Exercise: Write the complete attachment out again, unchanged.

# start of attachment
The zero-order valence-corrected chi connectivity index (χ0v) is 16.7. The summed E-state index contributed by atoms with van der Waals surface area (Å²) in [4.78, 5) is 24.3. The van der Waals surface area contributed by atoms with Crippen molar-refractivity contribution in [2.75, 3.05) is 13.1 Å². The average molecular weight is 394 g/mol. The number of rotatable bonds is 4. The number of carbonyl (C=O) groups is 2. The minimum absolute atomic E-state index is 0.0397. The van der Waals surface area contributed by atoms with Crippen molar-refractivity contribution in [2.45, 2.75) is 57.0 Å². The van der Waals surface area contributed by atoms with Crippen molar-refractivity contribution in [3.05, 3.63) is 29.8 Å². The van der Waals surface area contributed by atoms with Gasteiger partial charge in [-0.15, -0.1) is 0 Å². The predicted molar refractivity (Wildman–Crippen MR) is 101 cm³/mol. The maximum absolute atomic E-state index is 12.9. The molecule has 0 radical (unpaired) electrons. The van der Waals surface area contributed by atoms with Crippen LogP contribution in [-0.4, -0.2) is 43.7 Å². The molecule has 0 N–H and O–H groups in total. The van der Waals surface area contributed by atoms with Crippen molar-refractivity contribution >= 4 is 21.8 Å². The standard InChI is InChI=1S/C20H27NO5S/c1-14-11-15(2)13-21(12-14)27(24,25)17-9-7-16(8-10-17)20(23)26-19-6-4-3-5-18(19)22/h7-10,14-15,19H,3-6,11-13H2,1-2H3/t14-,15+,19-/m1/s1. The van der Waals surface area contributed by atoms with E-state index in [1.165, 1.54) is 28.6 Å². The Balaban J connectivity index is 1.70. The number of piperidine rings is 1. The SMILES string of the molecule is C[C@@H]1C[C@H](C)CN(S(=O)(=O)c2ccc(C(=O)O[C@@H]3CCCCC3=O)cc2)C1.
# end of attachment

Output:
The zero-order valence-corrected chi connectivity index (χ0v) is 16.7. The summed E-state index contributed by atoms with van der Waals surface area (Å²) in [4.78, 5) is 24.3. The van der Waals surface area contributed by atoms with Crippen molar-refractivity contribution in [2.75, 3.05) is 13.1 Å². The average molecular weight is 394 g/mol. The number of rotatable bonds is 4. The number of carbonyl (C=O) groups is 2. The minimum absolute atomic E-state index is 0.0397. The van der Waals surface area contributed by atoms with Crippen molar-refractivity contribution in [2.45, 2.75) is 57.0 Å². The van der Waals surface area contributed by atoms with Crippen molar-refractivity contribution in [3.05, 3.63) is 29.8 Å². The van der Waals surface area contributed by atoms with Gasteiger partial charge in [-0.15, -0.1) is 0 Å². The predicted molar refractivity (Wildman–Crippen MR) is 101 cm³/mol. The maximum absolute atomic E-state index is 12.9. The molecule has 0 radical (unpaired) electrons. The van der Waals surface area contributed by atoms with Crippen LogP contribution in [-0.4, -0.2) is 43.7 Å². The molecule has 0 N–H and O–H groups in total. The van der Waals surface area contributed by atoms with Crippen molar-refractivity contribution >= 4 is 21.8 Å². The standard InChI is InChI=1S/C20H27NO5S/c1-14-11-15(2)13-21(12-14)27(24,25)17-9-7-16(8-10-17)20(23)26-19-6-4-3-5-18(19)22/h7-10,14-15,19H,3-6,11-13H2,1-2H3/t14-,15+,19-/m1/s1. The van der Waals surface area contributed by atoms with E-state index in [1.165, 1.54) is 28.6 Å². The Balaban J connectivity index is 1.70. The number of piperidine rings is 1. The SMILES string of the molecule is C[C@@H]1C[C@H](C)CN(S(=O)(=O)c2ccc(C(=O)O[C@@H]3CCCCC3=O)cc2)C1.